The use of palpation as a diagnostic tool is not limited in its usefulness in patient care. The use of manipulation, like any other component of a D.O.’s treatment options, i.e. medications, casting, surgery, delivery, is best utilized after appropriate diagnosis has been performed and an appropriate safety level for the patient has been determined. Since there are a variety of techniques, some being very gentle in nature, manipulation is generally indicated on some level for every patient. I am often asked to consult in the hospital to evaluate and treat newborns who had a difficult delivery, to treat post-trauma and post-surgical patients, and even to treat patients as they near death. Therapeutic touch has the ability to soothe and comfort patients, affecting them on physical, emotional and spiritual levels.
For the past 10 years, I have had the opportunity to participate in the training of osteopathic medical students, interns and residents. From this experience, it is apparent that to become a successful osteopathic physician, pre-medical students need to consider their motivation for becoming a physician, as well as the type of physician they wish to become. The osteopathic physician is challenged to become part of a patient’s life on a deeper level than other forms of care. To apply the osteopathic tenets in patient care, the physician must be willing to understand a patient, not just a symptom; to spend time interacting with patients to have an understanding of them on a personal level, their family, their hopes and their fears. Palpation provides a tool to better understand a patient through localizing areas that are poorly functioning and/or in pain. Some people are very comfortable with touching other people. Some people inherently, or through avocations such as playing instruments, cooking and carpentry, have a natural ability to develop manual diagnostic and therapeutic skills. Some people feel very uncomfortable getting physically close to other people. When a physician palpates a patient, the act naturally involves that the physician is simultaneously being touched as well. A fear of touching or being touched makes it very difficult for a physician to function in an osteopathic manner.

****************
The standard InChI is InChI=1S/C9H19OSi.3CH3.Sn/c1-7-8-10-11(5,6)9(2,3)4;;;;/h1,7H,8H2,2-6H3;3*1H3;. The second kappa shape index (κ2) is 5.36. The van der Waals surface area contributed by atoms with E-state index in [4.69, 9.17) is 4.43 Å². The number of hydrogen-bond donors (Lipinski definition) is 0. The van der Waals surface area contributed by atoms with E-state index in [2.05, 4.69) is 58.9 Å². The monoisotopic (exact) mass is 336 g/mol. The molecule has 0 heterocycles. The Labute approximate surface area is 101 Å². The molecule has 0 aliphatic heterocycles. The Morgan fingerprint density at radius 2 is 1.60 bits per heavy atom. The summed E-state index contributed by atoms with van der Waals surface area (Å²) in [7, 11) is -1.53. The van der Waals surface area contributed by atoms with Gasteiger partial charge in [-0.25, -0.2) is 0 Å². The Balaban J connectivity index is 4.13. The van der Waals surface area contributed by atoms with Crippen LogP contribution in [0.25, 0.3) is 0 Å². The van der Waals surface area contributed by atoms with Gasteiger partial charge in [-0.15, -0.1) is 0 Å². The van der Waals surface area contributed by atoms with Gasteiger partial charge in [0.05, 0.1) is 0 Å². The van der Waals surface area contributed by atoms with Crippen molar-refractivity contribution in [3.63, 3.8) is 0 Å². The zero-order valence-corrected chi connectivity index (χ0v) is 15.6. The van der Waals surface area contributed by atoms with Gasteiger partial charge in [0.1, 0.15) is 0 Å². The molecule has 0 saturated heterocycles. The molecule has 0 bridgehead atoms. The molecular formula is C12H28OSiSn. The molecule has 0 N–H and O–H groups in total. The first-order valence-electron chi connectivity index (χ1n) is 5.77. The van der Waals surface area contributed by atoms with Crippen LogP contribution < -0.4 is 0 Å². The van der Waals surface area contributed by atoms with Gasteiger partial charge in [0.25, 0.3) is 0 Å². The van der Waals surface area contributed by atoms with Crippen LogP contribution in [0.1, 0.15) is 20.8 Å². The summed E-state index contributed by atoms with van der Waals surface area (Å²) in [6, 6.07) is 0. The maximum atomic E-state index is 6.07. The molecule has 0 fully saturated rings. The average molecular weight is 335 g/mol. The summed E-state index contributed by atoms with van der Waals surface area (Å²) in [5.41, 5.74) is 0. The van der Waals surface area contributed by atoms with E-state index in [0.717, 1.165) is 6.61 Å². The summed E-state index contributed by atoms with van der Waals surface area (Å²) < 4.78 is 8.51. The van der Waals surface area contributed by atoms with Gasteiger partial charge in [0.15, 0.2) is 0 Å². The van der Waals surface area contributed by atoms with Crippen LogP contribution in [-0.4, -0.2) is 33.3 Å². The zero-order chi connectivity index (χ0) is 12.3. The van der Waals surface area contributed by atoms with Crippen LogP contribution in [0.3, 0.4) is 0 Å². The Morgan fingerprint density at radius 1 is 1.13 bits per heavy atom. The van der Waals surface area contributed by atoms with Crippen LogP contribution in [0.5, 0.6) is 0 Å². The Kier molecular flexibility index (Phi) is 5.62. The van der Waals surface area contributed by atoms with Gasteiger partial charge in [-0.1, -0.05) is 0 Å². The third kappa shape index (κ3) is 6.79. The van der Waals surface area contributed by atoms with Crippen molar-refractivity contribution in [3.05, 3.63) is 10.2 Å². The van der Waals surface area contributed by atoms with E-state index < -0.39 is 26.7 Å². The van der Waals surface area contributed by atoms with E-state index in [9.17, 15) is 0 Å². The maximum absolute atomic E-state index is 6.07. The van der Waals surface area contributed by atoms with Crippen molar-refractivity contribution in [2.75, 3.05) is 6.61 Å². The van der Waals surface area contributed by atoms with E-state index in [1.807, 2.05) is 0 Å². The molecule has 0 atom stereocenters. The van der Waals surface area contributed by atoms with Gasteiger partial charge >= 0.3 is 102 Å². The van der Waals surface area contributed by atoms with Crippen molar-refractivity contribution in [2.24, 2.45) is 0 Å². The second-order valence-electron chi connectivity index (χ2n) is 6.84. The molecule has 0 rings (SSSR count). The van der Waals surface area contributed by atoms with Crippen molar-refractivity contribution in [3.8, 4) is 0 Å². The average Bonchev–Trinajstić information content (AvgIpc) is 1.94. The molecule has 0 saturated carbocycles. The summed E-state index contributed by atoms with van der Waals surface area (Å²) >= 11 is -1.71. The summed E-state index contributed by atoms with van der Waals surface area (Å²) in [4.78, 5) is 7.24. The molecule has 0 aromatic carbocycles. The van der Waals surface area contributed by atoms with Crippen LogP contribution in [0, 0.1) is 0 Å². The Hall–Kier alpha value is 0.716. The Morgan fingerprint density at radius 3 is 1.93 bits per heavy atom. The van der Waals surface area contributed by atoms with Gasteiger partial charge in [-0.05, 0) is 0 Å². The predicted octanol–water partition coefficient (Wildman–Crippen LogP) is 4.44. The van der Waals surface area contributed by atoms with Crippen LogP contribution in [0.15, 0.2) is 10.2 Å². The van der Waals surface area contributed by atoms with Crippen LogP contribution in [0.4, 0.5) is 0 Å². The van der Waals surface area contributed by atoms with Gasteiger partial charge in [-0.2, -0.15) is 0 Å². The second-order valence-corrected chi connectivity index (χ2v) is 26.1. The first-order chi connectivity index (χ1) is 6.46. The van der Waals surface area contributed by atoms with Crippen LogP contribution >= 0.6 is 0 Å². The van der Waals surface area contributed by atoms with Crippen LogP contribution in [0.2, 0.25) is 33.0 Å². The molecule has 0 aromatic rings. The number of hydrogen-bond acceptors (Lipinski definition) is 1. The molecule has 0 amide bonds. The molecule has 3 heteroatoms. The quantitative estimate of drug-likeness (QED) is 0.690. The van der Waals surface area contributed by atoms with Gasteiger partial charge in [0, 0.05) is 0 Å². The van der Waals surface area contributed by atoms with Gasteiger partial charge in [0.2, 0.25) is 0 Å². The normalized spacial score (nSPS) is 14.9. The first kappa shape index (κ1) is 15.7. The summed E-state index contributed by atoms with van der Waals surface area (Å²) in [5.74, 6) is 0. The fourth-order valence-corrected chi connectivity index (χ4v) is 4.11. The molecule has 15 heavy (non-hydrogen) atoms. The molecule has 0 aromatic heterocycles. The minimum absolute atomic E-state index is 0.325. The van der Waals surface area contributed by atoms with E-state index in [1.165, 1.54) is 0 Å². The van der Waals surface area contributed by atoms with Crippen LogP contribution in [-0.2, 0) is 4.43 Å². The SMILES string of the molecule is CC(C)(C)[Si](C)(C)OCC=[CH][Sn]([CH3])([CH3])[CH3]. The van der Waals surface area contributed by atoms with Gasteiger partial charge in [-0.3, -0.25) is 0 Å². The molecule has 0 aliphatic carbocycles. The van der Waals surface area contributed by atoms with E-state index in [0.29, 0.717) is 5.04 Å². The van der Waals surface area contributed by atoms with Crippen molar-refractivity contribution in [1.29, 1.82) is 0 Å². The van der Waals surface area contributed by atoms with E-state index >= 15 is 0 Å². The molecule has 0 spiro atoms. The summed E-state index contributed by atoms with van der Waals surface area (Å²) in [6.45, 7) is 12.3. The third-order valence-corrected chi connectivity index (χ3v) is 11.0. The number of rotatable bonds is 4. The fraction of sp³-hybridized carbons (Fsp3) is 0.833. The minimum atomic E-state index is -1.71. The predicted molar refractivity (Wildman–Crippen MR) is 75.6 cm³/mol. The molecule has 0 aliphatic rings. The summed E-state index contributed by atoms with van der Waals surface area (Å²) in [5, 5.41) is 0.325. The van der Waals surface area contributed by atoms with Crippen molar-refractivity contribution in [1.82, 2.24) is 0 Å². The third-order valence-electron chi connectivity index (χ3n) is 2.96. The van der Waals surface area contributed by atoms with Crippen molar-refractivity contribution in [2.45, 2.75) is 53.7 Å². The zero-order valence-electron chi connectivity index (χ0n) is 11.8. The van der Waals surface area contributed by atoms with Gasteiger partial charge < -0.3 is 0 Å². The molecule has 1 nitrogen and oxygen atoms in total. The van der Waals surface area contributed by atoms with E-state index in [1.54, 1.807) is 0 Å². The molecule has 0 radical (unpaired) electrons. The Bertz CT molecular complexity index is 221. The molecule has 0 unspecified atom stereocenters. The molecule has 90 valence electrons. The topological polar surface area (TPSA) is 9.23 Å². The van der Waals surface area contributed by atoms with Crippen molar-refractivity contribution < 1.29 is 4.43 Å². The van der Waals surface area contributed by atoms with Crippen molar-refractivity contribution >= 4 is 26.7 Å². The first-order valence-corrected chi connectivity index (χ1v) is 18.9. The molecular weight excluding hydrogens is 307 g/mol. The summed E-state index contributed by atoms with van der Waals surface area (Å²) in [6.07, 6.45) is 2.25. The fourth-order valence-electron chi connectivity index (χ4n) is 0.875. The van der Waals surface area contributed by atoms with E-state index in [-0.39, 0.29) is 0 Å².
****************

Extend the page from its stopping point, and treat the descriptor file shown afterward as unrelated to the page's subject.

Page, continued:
Helping a student to recognize their motivations, desires, strengths and weaknesses is very important in assisting them in making good career choices. Appreciating the unique characteristics of the osteopathic profession should help in directing premed students to apply to a system of medicine that best supports their motivations and skills.